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New in Chrome 73

In Chrome 73, we've added support for:

And there’s plenty more!

I’m Pete LePage. Let’s dive in and see what’s new for developers in Chrome 73!

Change log

This covers only some of the key highlights, check the links below for additional changes in Chrome 73.

Progressive Web Apps work everywhere

Progressive Web Apps provide an installable, app-like experience, built and delivered directly via the web. In Chrome 73, we’ve added support for macOS, bringing support for Progressive Web Apps to all desktop platforms - Mac, Windows, Chrome OS and Linux, as well as mobile, simplifying web app development.

A Progressive Web App is fast, and reliably so; always loading and performing at the same speed, regardless of network connection. They provide rich, engaging experiences via modern web features that take full advantage of the device capabilities.

Users can install your PWA from Chrome’s context menu, or you can directly promote the installation experience using the beforeinstallprompt event. Once installed, a PWA integrates with the OS to behave like a native application: users find and launch them from the same place as other apps, they run in their own window, they appear in the task switcher, their icons can show notification badging, and so on.

We want to close the capability gap between the web and native to provide a solid foundation for modern applications delivered on the web. We’re working to add new web platform capabilities that give you access to things like the file system, wake lock, adding an ambient badge to the address bar to let users know your PWA can be installed, policy installation for enterprises, and plenty more.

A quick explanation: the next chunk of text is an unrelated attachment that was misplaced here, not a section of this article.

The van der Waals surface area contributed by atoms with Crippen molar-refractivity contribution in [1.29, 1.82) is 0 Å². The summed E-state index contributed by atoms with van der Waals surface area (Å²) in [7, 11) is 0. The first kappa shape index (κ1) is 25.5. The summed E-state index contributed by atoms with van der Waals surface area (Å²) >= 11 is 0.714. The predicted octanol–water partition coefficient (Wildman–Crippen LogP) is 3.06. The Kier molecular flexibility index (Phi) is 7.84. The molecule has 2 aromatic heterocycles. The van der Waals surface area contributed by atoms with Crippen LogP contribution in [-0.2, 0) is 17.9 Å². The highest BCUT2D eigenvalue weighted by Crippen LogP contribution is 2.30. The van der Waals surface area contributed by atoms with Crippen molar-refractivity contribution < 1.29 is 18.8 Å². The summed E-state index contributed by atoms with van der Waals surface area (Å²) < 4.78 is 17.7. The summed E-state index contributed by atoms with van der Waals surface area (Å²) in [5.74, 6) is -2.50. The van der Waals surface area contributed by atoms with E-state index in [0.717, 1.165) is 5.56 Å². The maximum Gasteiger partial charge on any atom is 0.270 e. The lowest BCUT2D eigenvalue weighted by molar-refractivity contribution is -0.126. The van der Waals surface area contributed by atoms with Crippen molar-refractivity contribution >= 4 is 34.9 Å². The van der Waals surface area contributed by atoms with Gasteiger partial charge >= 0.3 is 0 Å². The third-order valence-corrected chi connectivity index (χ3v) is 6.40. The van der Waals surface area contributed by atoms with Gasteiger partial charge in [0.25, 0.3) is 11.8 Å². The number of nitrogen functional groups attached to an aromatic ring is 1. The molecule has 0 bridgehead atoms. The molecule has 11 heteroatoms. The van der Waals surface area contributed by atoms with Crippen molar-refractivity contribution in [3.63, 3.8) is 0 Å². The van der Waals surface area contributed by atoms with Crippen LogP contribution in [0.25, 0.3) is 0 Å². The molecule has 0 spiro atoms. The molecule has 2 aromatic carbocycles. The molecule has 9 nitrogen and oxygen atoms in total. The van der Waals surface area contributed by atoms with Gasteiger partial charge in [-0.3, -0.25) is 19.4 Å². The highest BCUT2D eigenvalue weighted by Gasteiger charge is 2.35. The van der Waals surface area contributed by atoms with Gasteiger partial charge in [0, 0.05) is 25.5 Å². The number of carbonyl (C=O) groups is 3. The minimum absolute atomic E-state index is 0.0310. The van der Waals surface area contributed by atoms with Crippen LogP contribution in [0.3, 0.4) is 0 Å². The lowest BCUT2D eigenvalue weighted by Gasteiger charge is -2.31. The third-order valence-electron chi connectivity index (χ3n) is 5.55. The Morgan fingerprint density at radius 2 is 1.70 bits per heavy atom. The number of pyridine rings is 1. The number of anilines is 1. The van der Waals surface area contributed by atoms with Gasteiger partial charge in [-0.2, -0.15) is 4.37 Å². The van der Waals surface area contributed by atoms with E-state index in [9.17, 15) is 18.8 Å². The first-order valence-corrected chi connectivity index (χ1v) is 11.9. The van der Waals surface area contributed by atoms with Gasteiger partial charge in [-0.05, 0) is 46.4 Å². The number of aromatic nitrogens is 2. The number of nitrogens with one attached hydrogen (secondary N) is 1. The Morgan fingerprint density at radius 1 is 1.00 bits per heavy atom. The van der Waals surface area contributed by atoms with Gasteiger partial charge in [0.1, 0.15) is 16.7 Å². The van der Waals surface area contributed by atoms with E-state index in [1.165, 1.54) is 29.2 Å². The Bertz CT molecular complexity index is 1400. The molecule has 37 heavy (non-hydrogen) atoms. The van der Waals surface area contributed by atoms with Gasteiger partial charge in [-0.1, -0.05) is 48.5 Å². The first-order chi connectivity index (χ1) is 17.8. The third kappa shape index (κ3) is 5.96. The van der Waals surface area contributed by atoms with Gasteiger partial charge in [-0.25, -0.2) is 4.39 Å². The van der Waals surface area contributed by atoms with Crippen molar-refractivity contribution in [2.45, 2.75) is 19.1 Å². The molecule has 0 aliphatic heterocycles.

If you’re already building a mobile PWA, a desktop PWA is no different. In fact, if you’ve used responsive design, you’re likely good to go already. Your single codebase will work across desktop and mobile. If you’re just starting out with PWAs, you’ll be surprised at how easy it is to create them!

  1. Add a manifest
  2. Create a set of icons
  3. Add a boilerplate service worker

Then, iterate from there.

Signed HTTP Exchanges

Signed HTTP Exchanges (SXG), part of an emerging technology called Web Packages is now available in Chrome 73. A Signed HTTP Exchange makes it possible to create “portable” content that can be delivered by other parties, and this is the key aspect, it retains the integrity and attribution of the original site.

Signed Exchange: The essence

This decouples the origin of the content from the server that delivers it, but because it’s signed, it’s like it’s being delivered from your server. When the browser loads this Signed Exchange, it can safely show your URL in the address bar because the signature in the exchange indicates the content originally came from your origin.